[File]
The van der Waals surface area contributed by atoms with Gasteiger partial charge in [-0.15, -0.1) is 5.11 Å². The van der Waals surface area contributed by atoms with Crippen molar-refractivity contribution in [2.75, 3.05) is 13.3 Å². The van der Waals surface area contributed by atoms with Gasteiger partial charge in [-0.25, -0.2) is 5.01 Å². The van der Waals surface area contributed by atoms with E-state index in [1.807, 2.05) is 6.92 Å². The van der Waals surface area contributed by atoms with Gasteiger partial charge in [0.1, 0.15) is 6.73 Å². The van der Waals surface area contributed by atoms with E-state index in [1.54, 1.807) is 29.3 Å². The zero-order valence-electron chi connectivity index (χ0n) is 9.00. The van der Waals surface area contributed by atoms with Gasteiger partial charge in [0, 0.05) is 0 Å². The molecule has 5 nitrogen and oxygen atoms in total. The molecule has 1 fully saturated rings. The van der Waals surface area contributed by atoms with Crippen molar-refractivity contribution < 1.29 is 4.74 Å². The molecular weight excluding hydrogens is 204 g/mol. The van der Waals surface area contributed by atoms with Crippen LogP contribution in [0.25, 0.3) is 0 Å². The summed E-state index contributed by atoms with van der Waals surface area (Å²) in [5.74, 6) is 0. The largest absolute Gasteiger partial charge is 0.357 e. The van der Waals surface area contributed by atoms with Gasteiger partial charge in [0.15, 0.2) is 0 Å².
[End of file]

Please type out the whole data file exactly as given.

The van der Waals surface area contributed by atoms with Gasteiger partial charge in [-0.15, -0.1) is 5.11 Å². The van der Waals surface area contributed by atoms with Crippen molar-refractivity contribution in [2.75, 3.05) is 13.3 Å². The van der Waals surface area contributed by atoms with Gasteiger partial charge in [-0.25, -0.2) is 5.01 Å². The van der Waals surface area contributed by atoms with E-state index in [1.807, 2.05) is 6.92 Å². The van der Waals surface area contributed by atoms with Gasteiger partial charge in [0.1, 0.15) is 6.73 Å². The van der Waals surface area contributed by atoms with E-state index in [1.54, 1.807) is 29.3 Å². The zero-order valence-electron chi connectivity index (χ0n) is 9.00. The van der Waals surface area contributed by atoms with Gasteiger partial charge in [0, 0.05) is 0 Å². The molecule has 5 nitrogen and oxygen atoms in total. The molecule has 1 fully saturated rings. The van der Waals surface area contributed by atoms with Crippen molar-refractivity contribution < 1.29 is 4.74 Å². The molecular weight excluding hydrogens is 204 g/mol. The van der Waals surface area contributed by atoms with Crippen LogP contribution in [0.25, 0.3) is 0 Å². The summed E-state index contributed by atoms with van der Waals surface area (Å²) in [5.74, 6) is 0. The largest absolute Gasteiger partial charge is 0.357 e. The van der Waals surface area contributed by atoms with Gasteiger partial charge in [0.15, 0.2) is 0 Å².